Where do fathers stand in relation to parental responsibility?
Individuals with parental responsibility have the right to be involved in important decisions that impact their child’s life, including areas such as education, health and religion. Whilst Mothers automatically have parental responsibility, this is not always the case for fathers who only automatically gain these rights if they are married to the mother at the time of their child’s birth or they are named on the birth certificate. If a father does not automatically have parental responsibility, there are a number of options available to him to acquire these rights.
What is parental responsibility?
Parental responsibility encompasses all the legal rights, duties and responsibilities that a parent of a child has. Individuals who have parental responsibility have authority to decide on where a child is to live, go to school and whether or not they should undergo medical treatment. Having parental responsibility is not the same as parenting of a child, if you are not living with the child you cannot interfere with routine day-to-day decisions however you should be consulted with regard to major issues, for example which school the child attends.
If the parents separate, both will hold an equal right to continue to be informed about, and help make, important decisions effecting their child’s life.
Parental responsibility continues until the child reaches the age of eighteen. All parents, whether they have parental responsibility or not, have an obligation to ensure their child is financially supported.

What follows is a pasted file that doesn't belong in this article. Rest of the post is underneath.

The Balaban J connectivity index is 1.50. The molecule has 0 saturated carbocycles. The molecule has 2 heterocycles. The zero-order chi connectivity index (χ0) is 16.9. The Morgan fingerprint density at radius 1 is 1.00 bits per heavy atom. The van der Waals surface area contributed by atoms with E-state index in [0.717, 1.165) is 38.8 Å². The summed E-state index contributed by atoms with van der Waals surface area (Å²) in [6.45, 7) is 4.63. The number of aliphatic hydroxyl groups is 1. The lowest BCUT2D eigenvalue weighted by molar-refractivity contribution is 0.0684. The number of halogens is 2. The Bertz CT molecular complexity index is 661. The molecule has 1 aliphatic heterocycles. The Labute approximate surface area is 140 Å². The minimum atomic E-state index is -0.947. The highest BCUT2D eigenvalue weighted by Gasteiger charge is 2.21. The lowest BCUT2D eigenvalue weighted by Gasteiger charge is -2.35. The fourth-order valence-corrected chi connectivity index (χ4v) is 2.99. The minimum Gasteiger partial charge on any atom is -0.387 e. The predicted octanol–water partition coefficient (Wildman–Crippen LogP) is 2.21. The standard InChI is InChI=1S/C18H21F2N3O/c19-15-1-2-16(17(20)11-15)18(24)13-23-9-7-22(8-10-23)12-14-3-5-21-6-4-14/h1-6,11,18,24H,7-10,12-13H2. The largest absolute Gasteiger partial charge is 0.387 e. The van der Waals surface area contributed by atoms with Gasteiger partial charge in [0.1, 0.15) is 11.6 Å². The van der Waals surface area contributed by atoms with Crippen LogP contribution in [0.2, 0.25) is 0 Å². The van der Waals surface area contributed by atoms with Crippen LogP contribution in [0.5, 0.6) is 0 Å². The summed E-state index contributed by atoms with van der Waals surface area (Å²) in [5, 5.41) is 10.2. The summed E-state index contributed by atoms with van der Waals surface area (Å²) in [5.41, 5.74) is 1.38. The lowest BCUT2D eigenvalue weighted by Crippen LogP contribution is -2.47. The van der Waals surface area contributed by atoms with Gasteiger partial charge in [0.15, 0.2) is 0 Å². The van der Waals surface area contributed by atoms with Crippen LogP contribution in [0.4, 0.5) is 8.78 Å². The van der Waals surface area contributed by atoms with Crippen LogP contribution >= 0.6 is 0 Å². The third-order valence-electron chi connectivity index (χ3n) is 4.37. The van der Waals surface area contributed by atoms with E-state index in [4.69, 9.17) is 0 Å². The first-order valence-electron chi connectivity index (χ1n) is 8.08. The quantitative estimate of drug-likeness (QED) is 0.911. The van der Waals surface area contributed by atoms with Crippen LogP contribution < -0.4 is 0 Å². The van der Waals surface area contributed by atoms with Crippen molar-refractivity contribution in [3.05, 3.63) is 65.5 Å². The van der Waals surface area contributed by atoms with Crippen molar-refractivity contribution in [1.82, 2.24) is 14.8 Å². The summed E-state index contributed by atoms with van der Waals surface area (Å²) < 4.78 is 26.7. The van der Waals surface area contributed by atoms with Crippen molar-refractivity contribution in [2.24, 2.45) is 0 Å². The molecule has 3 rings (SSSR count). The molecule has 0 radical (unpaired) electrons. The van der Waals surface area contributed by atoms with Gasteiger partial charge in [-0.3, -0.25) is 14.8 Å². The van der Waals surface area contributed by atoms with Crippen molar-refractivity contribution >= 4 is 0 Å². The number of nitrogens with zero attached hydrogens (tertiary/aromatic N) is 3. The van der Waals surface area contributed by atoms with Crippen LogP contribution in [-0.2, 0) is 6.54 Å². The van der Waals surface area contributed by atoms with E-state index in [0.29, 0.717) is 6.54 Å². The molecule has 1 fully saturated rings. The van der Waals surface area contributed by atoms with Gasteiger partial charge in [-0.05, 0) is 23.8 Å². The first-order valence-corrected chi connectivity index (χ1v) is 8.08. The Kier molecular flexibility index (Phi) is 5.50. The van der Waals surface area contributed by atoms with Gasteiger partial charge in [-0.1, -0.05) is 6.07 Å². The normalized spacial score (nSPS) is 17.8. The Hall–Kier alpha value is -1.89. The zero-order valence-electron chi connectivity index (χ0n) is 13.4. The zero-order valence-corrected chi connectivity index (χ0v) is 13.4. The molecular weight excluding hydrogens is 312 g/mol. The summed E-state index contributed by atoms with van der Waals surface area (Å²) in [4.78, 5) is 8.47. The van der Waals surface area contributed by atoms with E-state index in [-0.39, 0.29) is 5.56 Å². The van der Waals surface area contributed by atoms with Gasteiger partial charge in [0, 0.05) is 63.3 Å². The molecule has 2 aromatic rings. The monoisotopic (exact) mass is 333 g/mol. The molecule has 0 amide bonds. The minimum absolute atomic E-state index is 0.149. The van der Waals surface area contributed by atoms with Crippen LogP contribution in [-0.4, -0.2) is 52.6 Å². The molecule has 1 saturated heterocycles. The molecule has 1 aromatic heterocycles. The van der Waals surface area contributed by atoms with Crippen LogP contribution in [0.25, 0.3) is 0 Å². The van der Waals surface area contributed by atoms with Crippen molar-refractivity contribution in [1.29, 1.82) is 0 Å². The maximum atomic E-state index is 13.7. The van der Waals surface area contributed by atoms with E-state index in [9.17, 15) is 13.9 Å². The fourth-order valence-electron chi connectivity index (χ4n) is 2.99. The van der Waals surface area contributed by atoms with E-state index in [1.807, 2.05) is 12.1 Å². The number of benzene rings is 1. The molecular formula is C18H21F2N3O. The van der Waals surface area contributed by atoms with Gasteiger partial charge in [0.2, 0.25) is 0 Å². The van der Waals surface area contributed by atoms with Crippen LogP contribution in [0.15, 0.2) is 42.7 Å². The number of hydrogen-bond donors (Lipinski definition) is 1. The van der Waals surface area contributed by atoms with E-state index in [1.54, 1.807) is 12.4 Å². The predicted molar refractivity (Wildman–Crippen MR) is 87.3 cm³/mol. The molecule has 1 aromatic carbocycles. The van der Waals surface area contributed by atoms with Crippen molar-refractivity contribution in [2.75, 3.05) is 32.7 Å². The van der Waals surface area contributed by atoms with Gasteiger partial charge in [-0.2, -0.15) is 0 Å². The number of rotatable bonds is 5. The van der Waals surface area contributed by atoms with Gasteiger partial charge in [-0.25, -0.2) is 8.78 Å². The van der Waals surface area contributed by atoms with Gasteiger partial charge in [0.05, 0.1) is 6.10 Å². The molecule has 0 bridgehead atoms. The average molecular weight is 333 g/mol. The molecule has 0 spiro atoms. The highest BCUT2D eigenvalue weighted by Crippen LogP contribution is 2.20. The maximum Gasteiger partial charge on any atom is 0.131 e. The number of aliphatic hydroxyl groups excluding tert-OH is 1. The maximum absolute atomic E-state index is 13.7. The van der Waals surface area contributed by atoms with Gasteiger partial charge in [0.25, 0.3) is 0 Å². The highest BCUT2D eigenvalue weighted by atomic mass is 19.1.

Who has parental responsibility?
While Mothers automatically have parental responsibility for their child and fathers will only gain parental responsibility if they are married to, or in a civil partnership with, the mother at the time their child is born. They do not lose parental responsibility if they get divorced or if the civil partnership is dissolved.
Unmarried fathers can acquire parental responsibility without the need for Court proceedings by:
- Marrying or becoming a civil partner of their child’s mother;
- Becoming registered as the child’s father
- Entering into a parental responsibility agreement with their child’s mother using the appropriate documentation;
- Being formally appointed as a guardian.
Alternatively, unmarried fathers can apply to the Court for:
- A Parental Responsibility Order;
- A Child Arrangements Order where they are named as the person the child lives with;
- A Child Arrangements Order where they are named as a person the child spends time with.
If an application is made to the Court, the child’s welfare will be at the forefront of any decision. The Court will take into consideration the degree of commitment shown by the father towards his child, the degree of attachment between the father and his child, and the father’s reasons for applying. There is a presumption in favour of parental involvement in a child’s life when the Court considers whether or not to make any court order. This means that it is almost always in a child’s best interests to have some form of contact with the parent they are not living with.
What to do if there is a disagreement between those with parental responsibility?
If the disagreement cannot be resolved between the parties then it may be worthwhile attending mediation to see if a neutral third party can help reduce the conflict and find points of agreement between the parties. If mediation is unsuccessful, it may be necessary to instruct a solicitor to negotiate on your behalf. As a last resort, and if all other attempts have failed, you could apply to the Court for:
- A Child Arrangements Order
- A Prohibited Steps Order
- A Specific Issue Order
Parents, either with or without parental responsibility, may apply to the Court. The Court will make a decision on their behalf after considering what is in the best interests of the child. It may set out how the parents’ parental responsibility may be exercised, or limit how it may be exercised, depending on the circumstances.
Tozers’ experienced Family team are here to listen, understand and guide you through the legal process. For further information about any part of this article, or to talk to one of our dedicated Family team, visit their hub page.